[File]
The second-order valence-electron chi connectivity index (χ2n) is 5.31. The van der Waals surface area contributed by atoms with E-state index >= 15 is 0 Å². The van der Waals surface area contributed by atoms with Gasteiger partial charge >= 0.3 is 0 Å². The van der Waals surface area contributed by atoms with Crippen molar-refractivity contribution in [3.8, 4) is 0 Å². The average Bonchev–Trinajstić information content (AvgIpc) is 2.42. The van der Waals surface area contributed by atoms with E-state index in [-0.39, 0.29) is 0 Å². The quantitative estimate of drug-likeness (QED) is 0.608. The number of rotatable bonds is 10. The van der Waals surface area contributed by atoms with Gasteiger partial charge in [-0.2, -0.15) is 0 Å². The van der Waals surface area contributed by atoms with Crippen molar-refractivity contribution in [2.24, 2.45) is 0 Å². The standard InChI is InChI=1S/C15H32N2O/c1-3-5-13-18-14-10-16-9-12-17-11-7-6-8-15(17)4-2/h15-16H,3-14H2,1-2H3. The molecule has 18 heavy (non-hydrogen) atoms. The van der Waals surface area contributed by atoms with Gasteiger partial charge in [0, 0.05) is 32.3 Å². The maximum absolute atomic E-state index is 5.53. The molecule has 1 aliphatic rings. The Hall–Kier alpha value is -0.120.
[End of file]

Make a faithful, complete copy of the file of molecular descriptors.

The second-order valence-electron chi connectivity index (χ2n) is 5.31. The van der Waals surface area contributed by atoms with E-state index >= 15 is 0 Å². The van der Waals surface area contributed by atoms with Gasteiger partial charge >= 0.3 is 0 Å². The van der Waals surface area contributed by atoms with Crippen molar-refractivity contribution in [3.8, 4) is 0 Å². The average Bonchev–Trinajstić information content (AvgIpc) is 2.42. The van der Waals surface area contributed by atoms with E-state index in [-0.39, 0.29) is 0 Å². The quantitative estimate of drug-likeness (QED) is 0.608. The number of rotatable bonds is 10. The van der Waals surface area contributed by atoms with Gasteiger partial charge in [-0.2, -0.15) is 0 Å². The van der Waals surface area contributed by atoms with Crippen molar-refractivity contribution in [2.24, 2.45) is 0 Å². The standard InChI is InChI=1S/C15H32N2O/c1-3-5-13-18-14-10-16-9-12-17-11-7-6-8-15(17)4-2/h15-16H,3-14H2,1-2H3. The molecule has 18 heavy (non-hydrogen) atoms. The van der Waals surface area contributed by atoms with Gasteiger partial charge in [0, 0.05) is 32.3 Å². The maximum absolute atomic E-state index is 5.53. The molecule has 1 aliphatic rings. The Hall–Kier alpha value is -0.120.